Imagine a world where your professors grade you not only on your academic improvement but also on your social skills and character. That is what several New York schools are attempting to do this year by going beyond the grade point averages and reporting character point averages.

According to a Sept. 14, 2011 New York Times article, “What if the Secret to Success Is Failure?,” Riverdale Country School, a prestigious private school, and the Knowledge Is Power Program series of charter schools in the New York area have either considered or have already implemented “character report cards.”

To many of us, the idea of schools grading us beyond just academics may seem absurd. Consider the college admissions process: Sure, schools look at interviews and “leadership qualities” — whatever that means — but isn’t it more about your standardized test scores and, well, grades?

For the sake of anyone applying to graduate school, I certainly hope that schools do consider the entire body of a student’s work. Beyond that, however, isn’t educating the whole self, the Jesuit cura personalis mantra, the reason why we’re here at Georgetown anyway? Clearly, this idea of social or character smarts beyond that of book intelligence affects all of us.

Take the example that Malcolm Gladwell presents in his bestselling book, “Outliers.” He suggests that beyond the IQ, a type of creative or imaginative intelligence is equally important in terms of future success for say, winning Nobel prizes.

So let us accept that developing character is an essential part of any education, at the very least to improve the world that we live in. Given that character is important, would the idea of grading students on character be the appropriate way to address it? Would a middle or high school be the appropriate forum?

This is my issue with the decisions made by the Riverdale and KIPP schools. As of right now, these schools generally evaluate character in middle and high school. This isn’t to say that the schools aren’t emphasizing character at a younger age, but rather that they become more obviously quantified later in their academic careers. To me, this is the critical mistake.

Middle school, as far as I recall, seems to be the point at which grades become a critical element of comparison and of competition. Adding “character point averages” onto an average middle school student’s mind seems patently unfair when students have so much growing left to do. Is it wise for schools to add another competitive element to students’ lives?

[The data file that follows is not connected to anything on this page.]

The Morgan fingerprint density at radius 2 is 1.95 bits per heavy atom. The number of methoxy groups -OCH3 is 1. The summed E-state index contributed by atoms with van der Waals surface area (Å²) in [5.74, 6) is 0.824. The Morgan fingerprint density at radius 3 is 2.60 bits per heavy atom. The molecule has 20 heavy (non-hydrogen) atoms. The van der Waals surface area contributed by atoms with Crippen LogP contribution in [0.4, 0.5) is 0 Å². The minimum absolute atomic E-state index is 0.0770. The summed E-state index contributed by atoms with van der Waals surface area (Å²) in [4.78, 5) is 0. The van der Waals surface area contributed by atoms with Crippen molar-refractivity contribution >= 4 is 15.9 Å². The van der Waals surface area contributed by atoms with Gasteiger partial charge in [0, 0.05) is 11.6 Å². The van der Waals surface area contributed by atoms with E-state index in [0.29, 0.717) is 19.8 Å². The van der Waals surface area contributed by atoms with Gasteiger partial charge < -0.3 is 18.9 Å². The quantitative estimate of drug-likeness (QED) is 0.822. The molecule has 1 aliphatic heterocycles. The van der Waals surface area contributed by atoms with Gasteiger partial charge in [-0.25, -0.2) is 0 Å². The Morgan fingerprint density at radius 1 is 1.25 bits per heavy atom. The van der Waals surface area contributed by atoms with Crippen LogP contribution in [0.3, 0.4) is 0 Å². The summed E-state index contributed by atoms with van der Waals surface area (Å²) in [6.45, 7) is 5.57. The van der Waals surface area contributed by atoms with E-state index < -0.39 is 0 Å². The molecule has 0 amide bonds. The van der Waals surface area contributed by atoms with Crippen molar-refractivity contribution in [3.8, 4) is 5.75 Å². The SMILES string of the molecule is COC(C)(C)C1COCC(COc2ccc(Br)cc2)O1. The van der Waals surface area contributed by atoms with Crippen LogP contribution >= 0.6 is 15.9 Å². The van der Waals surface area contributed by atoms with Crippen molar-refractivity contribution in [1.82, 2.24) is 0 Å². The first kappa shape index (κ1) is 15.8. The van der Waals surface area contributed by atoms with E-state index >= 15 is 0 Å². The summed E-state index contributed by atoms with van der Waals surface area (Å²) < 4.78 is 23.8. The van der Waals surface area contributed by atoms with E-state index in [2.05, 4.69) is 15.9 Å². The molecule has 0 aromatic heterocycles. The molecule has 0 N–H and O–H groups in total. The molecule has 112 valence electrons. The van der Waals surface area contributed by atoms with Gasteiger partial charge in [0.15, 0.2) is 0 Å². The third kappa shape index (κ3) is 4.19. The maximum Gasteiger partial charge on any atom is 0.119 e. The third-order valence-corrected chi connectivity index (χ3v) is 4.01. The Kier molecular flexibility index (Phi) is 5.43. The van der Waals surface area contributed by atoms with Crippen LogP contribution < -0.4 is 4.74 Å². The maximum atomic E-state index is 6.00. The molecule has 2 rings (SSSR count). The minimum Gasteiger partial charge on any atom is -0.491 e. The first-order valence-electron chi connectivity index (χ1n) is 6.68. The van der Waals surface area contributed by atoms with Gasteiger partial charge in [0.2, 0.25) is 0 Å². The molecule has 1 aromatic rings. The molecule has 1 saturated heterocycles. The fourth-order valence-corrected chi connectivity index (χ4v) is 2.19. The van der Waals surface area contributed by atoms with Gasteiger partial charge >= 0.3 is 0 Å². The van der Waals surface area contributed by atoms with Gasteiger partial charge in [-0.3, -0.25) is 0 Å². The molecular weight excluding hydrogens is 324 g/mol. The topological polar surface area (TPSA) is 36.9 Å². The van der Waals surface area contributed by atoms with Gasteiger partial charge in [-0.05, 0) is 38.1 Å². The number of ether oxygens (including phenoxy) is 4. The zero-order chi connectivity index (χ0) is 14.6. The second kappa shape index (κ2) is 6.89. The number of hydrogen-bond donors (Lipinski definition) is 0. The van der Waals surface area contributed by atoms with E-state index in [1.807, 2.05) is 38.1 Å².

I understand that most schools warn students not to compare grades and such, but particularly for middle and high school students, the temptation can be too much to bear. When the stakes are raised, say from the perceived necessity of getting into a top-notch high school or college, the lengths to which students will go to outdo their fellow classmates only increases. I don’t think it’s beneficial for schools to cultivate that kind of competition — indeed, it may very well reverse the character gains it tries to build.

Furthermore, in my experience, middle school was the time when most students began developing a sense of cynicism regarding the importance of values-based education, which is why many students glaze over general character terms like respect, honesty and tolerance. But in my experience, students were much more accepting of abstract ideas, ranging from respect and tolerance to courage and curiosity, than they were in elementary school — myself included.

Younger kids may not be as well-equipped to understand exactly what “grit” or “social intelligence” means nor why these terms might be important in their futures. But I have no doubt that a simplified version of the CPA suited for their needs and understandings would be much more engaging and effective than one implemented in high school, for example.

I absolutely do believe that it is the responsibility of a school to help cultivate positive characteristics in their students. And I respect that admissions to competitive private high schools and colleges require teacher recommendations and interviews, which often analyze students’ abilities in terms of intangibles.

Certainly, attempting to quantify aspects of a student’s character is an interesting idea. Who knows, perhaps it might better motivate and prepare the nation’s youth for greater things in the future.

Sidney Chiang is a freshman in the College.

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